Best Defense

Thomas E. Ricks' daily take on national security.

Steve Jobs: A great and toxic leader

We hear a lot about toxic leaders these days, and especially how bad they are for military units, so I was surprised when I picked up Water Isasacson’s terrific biography of Steve Jobs of Apple/Pixar fame to see that Jobs was a classic toxic leader — bullying, self-indulgent, lacking empathy, often ungrateful, unwilling to give ...

Flickr
Flickr

We hear a lot about toxic leaders these days, and especially how bad they are for military units, so I was surprised when I picked up Water Isasacson's terrific biography of Steve Jobs of Apple/Pixar fame to see that Jobs was a classic toxic leader -- bullying, self-indulgent, lacking empathy, often ungrateful, unwilling to give credit where it was due, and a world-class control freak. (I hadn't planned to read the book, but my wife, who cares about computers maybe even less than I do but cares a lot about history, recommended it highly as a story of our times.)

Job's awful behavior was not just a matter of corporate antics. He was downright weird, not believing in showering much and wafting such bad body odor early that in his career he was told to work nights. An abandoned child himself, he neglected for many years a child he fathered and wasn't particularly good with his subsequent offspring. One former girlfriend called him an enlightened person, but unusually, also a cruel one.   

Here's the problem: There is no question that Steve Jobs was a self-centered jerk. Yet he also appears to have been a great corporate leader and innovator who pulled off a series of successes -- the Apple II and MacIntosh computers, the Pixar movie animation studio, the iPod, the iPad, and the iPhone. These have had an impact on the way we live. In the process, Jobs built one of the world's most valuable companies.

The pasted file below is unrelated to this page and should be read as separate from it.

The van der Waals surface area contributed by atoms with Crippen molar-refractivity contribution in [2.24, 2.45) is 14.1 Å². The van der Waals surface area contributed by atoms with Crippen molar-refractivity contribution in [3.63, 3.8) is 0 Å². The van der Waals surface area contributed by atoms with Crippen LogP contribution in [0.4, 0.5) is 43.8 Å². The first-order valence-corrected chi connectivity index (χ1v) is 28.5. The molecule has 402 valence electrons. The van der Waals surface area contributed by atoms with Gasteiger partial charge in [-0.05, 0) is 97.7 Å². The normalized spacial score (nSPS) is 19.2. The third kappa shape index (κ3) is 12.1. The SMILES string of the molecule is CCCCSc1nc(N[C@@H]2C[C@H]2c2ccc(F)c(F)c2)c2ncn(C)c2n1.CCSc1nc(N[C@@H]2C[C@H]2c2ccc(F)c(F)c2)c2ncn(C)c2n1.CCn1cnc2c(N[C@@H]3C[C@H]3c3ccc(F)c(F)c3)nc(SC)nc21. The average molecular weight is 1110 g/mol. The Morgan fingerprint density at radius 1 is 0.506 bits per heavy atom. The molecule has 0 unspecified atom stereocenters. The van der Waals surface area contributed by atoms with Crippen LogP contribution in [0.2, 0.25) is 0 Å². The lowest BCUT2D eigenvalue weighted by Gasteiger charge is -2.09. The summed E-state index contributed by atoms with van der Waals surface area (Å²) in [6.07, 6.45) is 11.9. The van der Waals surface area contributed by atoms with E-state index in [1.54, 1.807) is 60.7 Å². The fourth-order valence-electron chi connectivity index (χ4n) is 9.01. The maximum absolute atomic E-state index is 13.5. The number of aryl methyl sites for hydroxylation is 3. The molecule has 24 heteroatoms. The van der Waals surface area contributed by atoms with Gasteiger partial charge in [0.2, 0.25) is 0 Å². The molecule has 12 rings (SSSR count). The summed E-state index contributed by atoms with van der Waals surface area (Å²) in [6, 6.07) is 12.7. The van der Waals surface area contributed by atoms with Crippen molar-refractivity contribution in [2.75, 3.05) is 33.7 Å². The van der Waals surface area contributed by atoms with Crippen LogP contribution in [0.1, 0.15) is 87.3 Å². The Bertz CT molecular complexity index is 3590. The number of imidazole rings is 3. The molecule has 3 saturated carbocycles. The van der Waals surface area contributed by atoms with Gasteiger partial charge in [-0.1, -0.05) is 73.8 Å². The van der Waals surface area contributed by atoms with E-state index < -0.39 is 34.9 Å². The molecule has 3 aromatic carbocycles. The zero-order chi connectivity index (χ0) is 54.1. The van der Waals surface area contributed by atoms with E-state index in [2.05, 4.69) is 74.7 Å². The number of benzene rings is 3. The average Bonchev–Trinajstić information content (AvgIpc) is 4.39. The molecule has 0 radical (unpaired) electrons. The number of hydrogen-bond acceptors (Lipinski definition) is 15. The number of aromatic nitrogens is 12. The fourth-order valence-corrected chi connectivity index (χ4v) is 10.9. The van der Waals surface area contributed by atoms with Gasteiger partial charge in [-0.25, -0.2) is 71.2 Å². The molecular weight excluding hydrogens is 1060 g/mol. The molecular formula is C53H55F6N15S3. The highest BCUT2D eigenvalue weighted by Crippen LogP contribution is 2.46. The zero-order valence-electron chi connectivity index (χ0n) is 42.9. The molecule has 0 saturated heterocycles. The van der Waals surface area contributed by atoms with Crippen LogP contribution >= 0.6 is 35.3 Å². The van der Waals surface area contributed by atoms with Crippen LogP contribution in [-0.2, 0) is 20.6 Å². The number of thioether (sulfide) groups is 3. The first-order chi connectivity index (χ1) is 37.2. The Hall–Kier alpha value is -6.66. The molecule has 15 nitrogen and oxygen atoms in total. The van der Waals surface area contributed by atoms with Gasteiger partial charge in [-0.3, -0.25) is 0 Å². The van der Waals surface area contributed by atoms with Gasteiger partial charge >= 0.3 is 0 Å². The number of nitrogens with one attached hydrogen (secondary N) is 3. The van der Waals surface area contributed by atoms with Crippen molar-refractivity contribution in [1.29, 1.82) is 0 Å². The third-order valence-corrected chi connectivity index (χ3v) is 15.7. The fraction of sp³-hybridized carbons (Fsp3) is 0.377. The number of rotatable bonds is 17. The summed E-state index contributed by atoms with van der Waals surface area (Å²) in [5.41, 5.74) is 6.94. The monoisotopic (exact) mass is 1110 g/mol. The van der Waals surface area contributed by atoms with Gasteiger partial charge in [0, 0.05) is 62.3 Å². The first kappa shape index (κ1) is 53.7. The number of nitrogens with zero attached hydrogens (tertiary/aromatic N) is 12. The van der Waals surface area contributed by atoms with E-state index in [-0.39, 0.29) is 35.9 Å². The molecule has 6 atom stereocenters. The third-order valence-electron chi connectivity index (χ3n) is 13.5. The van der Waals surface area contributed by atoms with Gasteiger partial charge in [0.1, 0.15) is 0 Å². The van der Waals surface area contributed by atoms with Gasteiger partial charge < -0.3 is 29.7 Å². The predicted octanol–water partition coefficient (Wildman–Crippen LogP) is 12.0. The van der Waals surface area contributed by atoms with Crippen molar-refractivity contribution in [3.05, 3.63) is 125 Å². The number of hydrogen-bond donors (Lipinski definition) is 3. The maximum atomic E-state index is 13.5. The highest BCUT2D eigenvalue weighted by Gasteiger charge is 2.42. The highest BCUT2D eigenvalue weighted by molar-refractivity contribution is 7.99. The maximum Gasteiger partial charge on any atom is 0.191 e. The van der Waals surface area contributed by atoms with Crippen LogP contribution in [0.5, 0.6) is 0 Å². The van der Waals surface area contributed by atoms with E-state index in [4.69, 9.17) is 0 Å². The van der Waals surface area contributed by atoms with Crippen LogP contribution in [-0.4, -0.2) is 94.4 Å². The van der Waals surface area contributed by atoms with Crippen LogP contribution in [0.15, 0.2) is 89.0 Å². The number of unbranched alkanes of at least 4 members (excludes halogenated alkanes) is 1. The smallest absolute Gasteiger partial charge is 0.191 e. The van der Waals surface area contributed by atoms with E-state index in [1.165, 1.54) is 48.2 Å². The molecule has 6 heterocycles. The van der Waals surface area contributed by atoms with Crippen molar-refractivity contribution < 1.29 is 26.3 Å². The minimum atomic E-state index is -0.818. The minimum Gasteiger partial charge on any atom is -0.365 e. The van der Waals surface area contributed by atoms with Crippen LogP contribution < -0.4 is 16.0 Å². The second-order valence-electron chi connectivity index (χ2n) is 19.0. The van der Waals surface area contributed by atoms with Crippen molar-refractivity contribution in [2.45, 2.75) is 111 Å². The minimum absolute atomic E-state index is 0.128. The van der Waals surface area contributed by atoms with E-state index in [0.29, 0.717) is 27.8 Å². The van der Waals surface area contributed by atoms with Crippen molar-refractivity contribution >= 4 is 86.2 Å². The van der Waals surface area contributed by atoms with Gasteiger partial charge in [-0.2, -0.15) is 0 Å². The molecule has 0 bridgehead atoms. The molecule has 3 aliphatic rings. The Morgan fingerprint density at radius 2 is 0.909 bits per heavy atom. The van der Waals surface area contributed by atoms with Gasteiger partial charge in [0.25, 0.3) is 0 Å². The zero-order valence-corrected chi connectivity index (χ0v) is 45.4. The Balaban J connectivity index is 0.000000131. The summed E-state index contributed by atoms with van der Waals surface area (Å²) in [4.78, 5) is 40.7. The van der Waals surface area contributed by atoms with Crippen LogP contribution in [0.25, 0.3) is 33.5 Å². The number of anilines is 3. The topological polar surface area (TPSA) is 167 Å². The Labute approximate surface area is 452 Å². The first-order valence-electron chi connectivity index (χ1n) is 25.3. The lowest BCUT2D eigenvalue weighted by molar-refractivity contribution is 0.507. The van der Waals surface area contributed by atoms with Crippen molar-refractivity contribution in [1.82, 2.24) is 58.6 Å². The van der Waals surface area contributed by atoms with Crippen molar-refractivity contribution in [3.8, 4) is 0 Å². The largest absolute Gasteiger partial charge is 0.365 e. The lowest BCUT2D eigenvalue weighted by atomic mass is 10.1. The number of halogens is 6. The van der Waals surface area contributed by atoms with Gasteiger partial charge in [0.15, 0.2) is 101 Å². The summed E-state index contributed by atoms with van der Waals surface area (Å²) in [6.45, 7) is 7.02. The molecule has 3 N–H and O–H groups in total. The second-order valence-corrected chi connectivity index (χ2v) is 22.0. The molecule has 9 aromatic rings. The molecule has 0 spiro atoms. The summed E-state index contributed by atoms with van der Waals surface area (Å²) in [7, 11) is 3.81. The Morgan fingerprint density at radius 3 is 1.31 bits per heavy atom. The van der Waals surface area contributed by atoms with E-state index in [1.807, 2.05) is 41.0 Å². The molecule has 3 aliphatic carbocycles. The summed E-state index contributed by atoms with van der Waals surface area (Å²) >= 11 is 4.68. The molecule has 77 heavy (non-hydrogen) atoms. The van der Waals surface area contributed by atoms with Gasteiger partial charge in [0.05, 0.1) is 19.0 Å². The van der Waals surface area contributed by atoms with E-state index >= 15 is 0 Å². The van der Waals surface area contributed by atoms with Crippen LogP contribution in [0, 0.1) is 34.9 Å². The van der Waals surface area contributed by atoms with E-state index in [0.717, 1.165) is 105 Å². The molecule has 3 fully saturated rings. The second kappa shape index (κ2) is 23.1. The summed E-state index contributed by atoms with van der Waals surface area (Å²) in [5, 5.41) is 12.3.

We hear a lot about toxic leaders these days, and especially how bad they are for military units, so I was surprised when I picked up Water Isasacson’s terrific biography of Steve Jobs of Apple/Pixar fame to see that Jobs was a classic toxic leader — bullying, self-indulgent, lacking empathy, often ungrateful, unwilling to give credit where it was due, and a world-class control freak. (I hadn’t planned to read the book, but my wife, who cares about computers maybe even less than I do but cares a lot about history, recommended it highly as a story of our times.)

Job’s awful behavior was not just a matter of corporate antics. He was downright weird, not believing in showering much and wafting such bad body odor early that in his career he was told to work nights. An abandoned child himself, he neglected for many years a child he fathered and wasn’t particularly good with his subsequent offspring. One former girlfriend called him an enlightened person, but unusually, also a cruel one.   

Here’s the problem: There is no question that Steve Jobs was a self-centered jerk. Yet he also appears to have been a great corporate leader and innovator who pulled off a series of successes — the Apple II and MacIntosh computers, the Pixar movie animation studio, the iPod, the iPad, and the iPhone. These have had an impact on the way we live. In the process, Jobs built one of the world’s most valuable companies. 

So what are we to think? Issacson doesn’t really tell us. I wouldn’t want to have worked for the guy. Yet it made me stop to think: In retrospect, the two roughest bosses I had in my decades in journalism also were the best for my career, holding me to high standards, rewarding my efforts, and promoting me quickly.   

Thomas E. Ricks covered the U.S. military from 1991 to 2008 for the Wall Street Journal and then the Washington Post. He can be reached at ricksblogcomment@gmail.com. Twitter: @tomricks1

More from Foreign Policy

Bill Clinton and Joe Biden  at a meeting of the U.S. Congressional delegation to the NATO summit in Spain on July 7, 1998.

Liberal Illusions Caused the Ukraine Crisis

The greatest tragedy about Russia’s potential invasion is how easily it could have been avoided.

A report card is superimposed over U.S. President Joe Biden.

Is Biden’s Foreign Policy Grade A Material?

More than 30 experts grade the U.S. president’s first year of foreign policy.

White House National Security Advisor Jake Sullivan gives a press briefing.

Defining the Biden Doctrine

U.S. National Security Advisor Jake Sullivan sat down with FP to talk about Russia, China, relations with Europe, and year one of the Biden presidency.

Ukrainian servicemen taking part in the armed conflict with Russia-backed separatists in Donetsk region of the country attend the handover ceremony of military heavy weapons and equipment in Kiev on November 15, 2018.

The West’s Weapons Won’t Make Any Difference to Ukraine

U.S. military equipment wouldn’t realistically help Ukrainians—or intimidate Putin.